Mission Without Permission Review
Inadvertently, Mission Without Permission (retitled for the UK market, having previously been released as Catch That Kid in the US) serves a purpose as a cinematic State of the Union; one film in which a whole series of errors combine to offer a perfect demonstration of what can, and does, go wrong in the modern US film industry. Perhaps it shouldn’t be made required viewing for anyone aiming for a career in Hollywood, but such thinking does at least make its 87 minutes hold more fascination that they have any right to.
If, being unsurprisingly unfamiliar with the title, you’ve had a quick scan of the credits, director Bart Freundlich may possibly prompt a slight twinge of recognition. In 1997 he wrote, director and partly produced his debut feature, The Myth of Fingerprints, a film which, whilst not perfect, displayed promise and had earned itself a screening at that year’s London Film Festival. Seven years down the line, and unable to build on that promise (there was the little seen World Traveler in 2001), he finds himself as a director for hire. Insulting enough you would imagine, yet this is topped by being given a film which plays to none of his strengths. Rather than working on another keenly observed chamber piece, he has the ignominy of directing (no space for a writer and/or producer credit here) a small-scale children’s picture vainly trying to catch some of the success garnered by Robert Rodriguez’s Spy Kids series.
Moreover, Mission Without Permission represents another of those cynical Hollywood creations: the remake of a minor European film which had proved a minor success in its home territories, in this case Sweden’s Klatretosen (2002). Of course, generic exercises from foreign markets (or at least non-Asian ones) are deemed too risky, yet surely the indignity of a release in a poorly dubbed form must surely mark an improvement over this. That said, plotwise the two films are identical: a trio of youngsters set out on an extravagant bank heist in order to fund an expensive operation for the father of one of their number. Outside of this surprising lapse in morality (especially for a children’s film), however, Mission Without Permission never rises above the perfunctory. There may be an attempt at an emotional centre with the ailing parent and selfless child, but the decision to have the adult population consist almost entirely of two-dimensional comic stooges (Sam Robards and Jennifer Beals, as the parents, get to play it straight) completely undermines any serious edge. Moreover, the robbery itself commands almost three-quarters of the film’s duration, thereby preventing any development and reducing any characterisation to utter triviality, constantly playing second fiddle to the product placement.
Such a lengthy heist sequence will inevitable draw comparisons with Jules Dassin’s Rififi (and, perhaps, his later Topkapi, or even Jean-Pierre Melville’s Le Cercle rouge), though, of course, Mission Without Permission cannot live up to them. Admittedly, the foregrounding of the set-piece (so much so that the film is essentially just that) does inject the proceedings with a certain pace, but whereas Rififi’s centrepiece famously took place in complete silence, Mission Without Permission is brash and noisy. Sanitised rock and techno are the order of the day, alongside screeching go-karts (plausibility being kept to the bare minimum) and tin-eared dialogue, demonstrating that for its bluster, this is a film with nothing to say.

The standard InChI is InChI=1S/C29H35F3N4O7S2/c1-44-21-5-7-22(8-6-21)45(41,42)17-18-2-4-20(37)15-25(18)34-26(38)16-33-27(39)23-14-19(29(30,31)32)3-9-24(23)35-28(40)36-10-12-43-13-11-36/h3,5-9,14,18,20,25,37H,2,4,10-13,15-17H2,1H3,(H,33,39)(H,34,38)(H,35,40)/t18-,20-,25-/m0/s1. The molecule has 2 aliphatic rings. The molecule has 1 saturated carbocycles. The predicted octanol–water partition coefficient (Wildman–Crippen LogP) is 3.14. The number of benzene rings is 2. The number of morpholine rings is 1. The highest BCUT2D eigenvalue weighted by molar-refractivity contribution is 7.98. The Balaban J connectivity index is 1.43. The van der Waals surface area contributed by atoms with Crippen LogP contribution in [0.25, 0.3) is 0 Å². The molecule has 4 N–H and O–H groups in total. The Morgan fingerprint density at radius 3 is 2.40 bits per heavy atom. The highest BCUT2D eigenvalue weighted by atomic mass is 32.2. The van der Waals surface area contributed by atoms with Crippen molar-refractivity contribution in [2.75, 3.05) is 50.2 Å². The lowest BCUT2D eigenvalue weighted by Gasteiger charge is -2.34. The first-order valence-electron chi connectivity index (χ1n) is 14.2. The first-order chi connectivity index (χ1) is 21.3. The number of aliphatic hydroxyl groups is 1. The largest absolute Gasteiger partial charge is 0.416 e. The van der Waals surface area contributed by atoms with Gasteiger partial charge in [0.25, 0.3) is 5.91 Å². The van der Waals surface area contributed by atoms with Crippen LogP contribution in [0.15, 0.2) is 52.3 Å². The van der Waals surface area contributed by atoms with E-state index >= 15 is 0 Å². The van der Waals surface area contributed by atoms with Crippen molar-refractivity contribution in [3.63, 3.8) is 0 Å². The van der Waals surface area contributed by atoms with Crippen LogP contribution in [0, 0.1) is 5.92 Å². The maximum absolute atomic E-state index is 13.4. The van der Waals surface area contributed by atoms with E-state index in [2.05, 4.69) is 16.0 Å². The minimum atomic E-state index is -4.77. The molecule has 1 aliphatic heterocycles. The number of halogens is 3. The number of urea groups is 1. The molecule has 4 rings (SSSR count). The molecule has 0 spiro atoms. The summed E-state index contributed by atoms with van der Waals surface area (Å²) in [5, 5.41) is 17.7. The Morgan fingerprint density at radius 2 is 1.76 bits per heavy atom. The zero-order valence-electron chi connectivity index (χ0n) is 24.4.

Unsurprisingly for such a recent film, Mission Without Permission looks fine on disc. The relentlessly noisy soundtrack is well served by a busy DD5.1 mix, whilst the picture gets an anamorphic transfer (of the original 1.85:1 ratio). Taking place mostly at night or in darkened rooms, the disc needs to be able to cope with shadowy images and does so exceptionally well.
As for the extras, however, these bizarrely have little to do with the main feature. Outside of a handful of deleted scenes presumably cut for reasons of timing, there is also a featurette, a batch of trailers and a short film. The first is, strangely, an EPK for Garfield the Movie and as such presents nothing of interest whatsoever (partially because of the film itself, and partially because such featurettes never rise above the banal). The trailers again cover Garfield, plus Bratz (whose disc comes with exclusive handbag!) and Fox’s various Simpsons releases. And the short film turns out to be a sequel of sorts to Ice Age, Fox’s attempt to muscle in on the CG animation market. Entitled Gone Nutty! this piece follows Scrat, the only character of any interest in its predecessor, through an absurdist adventure which recalls that film’s opening (and best) sequence. It’s certainly not worth the price of the disc (and presumably it will crop up on other Fox titles), but it’s a likeable addition.